Perfect is the enemy…

“Perfect is the enemy of good enough.”

That’s the rumor, anyway.  This old chestnut of a saying has been around a long time, and it’s supposed to be a warning about trying too hard to get everything just right and missing out on the joys of being content with good enough.

In my other line of work, I write software.  I write code to manipulate data and present information to the users of the applications I build.  Several tons of books have been written about how to improve the code I write.  Everything from what to name my variables to how many characters to allow per line on the screen.

I try to write the best code I can in the time allotted, and sometimes, I try to go back and improve the code I’ve written to make it work better, be easier to read and understand, and follow the same style as the code other people have written around it.  Sometimes, I even reformat the other people’s code because I’m convinced my style is better.

So, I’m very familiar with the idea that you can try too hard to write the perfect code and spend days improving one small part of the code when you could have been reasonably satisfied with your first hour’s efforts and used the remainder of your time and effort to build a working version of the entire project.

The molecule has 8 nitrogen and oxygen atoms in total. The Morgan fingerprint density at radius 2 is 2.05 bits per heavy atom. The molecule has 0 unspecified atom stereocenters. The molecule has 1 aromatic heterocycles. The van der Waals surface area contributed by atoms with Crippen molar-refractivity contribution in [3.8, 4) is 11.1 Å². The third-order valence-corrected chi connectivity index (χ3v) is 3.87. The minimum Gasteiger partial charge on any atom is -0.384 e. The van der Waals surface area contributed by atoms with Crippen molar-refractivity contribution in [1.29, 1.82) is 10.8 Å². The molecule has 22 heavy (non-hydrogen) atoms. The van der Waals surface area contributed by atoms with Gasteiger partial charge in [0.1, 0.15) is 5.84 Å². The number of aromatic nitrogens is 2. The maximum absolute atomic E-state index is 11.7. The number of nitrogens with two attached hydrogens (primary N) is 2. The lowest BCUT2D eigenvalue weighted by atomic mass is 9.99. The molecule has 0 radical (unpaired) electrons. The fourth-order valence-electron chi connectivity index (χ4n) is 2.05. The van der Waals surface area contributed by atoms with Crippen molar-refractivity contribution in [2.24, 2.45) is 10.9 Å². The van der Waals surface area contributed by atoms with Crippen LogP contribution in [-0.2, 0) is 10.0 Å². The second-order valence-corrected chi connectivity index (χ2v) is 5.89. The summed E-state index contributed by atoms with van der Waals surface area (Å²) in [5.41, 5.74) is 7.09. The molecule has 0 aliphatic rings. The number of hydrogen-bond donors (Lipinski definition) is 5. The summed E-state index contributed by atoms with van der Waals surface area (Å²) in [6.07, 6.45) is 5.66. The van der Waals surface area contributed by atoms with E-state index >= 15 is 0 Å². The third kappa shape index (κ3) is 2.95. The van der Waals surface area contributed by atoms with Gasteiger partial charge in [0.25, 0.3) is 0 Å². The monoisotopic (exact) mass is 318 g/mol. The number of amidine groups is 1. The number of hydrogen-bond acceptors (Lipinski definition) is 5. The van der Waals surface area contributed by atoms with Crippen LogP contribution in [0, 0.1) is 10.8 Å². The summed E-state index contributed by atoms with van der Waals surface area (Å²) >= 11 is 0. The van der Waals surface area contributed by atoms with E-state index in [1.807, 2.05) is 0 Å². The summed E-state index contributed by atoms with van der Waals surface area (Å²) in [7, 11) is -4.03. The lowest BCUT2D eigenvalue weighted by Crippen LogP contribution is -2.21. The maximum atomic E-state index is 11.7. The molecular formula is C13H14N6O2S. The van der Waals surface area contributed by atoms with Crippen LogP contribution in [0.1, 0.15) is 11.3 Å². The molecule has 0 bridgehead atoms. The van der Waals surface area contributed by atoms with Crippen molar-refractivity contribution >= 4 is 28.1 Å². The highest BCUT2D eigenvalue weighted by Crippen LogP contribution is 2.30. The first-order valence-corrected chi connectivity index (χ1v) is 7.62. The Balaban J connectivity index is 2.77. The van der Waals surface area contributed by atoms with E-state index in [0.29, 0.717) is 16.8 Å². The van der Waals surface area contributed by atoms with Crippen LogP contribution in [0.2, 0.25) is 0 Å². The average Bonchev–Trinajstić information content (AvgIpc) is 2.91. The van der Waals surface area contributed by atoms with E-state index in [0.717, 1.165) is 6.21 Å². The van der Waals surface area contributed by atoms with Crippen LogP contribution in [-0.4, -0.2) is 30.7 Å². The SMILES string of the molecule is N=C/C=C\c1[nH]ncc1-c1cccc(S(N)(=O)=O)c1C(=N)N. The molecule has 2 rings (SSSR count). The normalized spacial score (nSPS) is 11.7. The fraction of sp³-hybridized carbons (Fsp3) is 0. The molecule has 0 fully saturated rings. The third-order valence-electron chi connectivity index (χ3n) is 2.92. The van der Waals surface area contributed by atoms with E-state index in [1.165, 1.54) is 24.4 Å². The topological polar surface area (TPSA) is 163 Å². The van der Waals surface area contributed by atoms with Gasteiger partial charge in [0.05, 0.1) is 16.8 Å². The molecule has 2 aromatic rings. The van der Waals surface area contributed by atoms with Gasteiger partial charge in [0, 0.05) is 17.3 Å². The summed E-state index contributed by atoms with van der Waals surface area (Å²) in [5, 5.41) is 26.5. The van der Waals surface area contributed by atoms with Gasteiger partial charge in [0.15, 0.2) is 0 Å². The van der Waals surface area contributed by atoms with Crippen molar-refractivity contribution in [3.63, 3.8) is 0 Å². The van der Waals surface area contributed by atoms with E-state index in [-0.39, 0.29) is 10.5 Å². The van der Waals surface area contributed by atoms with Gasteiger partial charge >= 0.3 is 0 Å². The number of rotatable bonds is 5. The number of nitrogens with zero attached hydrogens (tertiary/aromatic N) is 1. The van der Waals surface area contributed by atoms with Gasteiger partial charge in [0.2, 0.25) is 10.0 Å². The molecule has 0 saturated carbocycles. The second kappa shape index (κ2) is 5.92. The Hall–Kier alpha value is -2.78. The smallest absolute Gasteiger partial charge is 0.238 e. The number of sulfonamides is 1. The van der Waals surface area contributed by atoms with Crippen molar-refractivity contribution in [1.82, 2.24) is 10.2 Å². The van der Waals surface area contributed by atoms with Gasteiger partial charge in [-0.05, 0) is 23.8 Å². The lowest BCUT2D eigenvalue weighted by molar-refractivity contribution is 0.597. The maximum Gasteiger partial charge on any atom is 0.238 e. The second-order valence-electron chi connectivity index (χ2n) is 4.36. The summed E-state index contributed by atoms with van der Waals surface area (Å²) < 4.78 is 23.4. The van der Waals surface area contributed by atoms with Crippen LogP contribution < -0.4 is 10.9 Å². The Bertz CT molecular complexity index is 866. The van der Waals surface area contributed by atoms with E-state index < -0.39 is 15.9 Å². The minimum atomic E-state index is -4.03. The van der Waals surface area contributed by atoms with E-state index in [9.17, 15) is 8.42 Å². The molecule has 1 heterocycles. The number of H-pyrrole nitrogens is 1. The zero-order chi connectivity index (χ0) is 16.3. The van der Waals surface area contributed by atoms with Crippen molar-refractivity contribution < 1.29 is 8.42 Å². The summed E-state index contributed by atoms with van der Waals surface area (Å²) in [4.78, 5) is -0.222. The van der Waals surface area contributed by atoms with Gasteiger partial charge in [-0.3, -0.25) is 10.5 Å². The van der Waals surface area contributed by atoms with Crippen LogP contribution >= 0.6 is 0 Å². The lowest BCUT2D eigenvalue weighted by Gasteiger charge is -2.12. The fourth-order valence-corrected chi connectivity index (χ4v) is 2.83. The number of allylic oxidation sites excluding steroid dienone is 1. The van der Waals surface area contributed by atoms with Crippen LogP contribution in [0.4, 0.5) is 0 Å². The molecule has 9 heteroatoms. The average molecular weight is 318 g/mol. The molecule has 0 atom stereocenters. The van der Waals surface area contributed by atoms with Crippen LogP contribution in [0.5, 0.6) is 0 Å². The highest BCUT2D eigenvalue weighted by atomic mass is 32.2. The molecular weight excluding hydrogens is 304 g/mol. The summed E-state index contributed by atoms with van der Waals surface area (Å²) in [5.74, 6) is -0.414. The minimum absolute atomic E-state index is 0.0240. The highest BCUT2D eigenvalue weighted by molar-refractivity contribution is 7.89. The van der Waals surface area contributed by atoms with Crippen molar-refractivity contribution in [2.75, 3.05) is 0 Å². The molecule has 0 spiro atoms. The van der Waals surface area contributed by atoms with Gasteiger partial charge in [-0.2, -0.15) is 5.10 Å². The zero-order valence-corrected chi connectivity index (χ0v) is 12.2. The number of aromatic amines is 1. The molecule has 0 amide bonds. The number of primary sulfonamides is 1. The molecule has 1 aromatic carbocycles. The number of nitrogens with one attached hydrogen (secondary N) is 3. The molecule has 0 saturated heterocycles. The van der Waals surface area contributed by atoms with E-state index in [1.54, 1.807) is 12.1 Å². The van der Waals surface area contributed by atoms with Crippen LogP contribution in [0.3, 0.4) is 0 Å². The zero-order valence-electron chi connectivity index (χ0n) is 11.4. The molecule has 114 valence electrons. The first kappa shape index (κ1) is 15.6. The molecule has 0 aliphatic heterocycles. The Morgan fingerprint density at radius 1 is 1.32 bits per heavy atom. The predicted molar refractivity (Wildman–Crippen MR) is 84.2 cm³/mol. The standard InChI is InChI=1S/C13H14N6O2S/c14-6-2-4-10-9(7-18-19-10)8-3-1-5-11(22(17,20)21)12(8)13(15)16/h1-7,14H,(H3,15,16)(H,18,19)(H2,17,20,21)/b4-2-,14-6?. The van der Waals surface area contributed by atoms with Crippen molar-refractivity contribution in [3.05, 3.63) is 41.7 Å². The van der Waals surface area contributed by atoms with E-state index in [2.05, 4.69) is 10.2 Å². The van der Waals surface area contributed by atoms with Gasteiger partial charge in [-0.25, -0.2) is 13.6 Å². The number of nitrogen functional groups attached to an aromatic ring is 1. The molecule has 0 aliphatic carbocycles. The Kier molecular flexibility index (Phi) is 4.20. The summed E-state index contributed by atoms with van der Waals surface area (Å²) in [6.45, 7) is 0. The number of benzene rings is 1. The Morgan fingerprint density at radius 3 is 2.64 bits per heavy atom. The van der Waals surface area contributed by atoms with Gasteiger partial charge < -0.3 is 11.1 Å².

Or, in writing, I could spend hours trying to come up with the perfect metaphor, and finally, come up with something just slightly better than what I dreamed up in the first five minutes.

There’s something to be said for not stressing out trying to be perfect, to be sure, but sometimes I wonder if I might use that as an excuse for giving much less, caring much less than I could have.

To put in another way, sometimes I wonder if good enough is the enemy of perfect.

Look at the verses from Ephesians 5, again:

15 Be very careful, then, how you live—not as unwise but as wise, 16 making the most of every opportunity, because the days are evil. 17 Therefore do not be foolish, but understand what the Lord’s will is.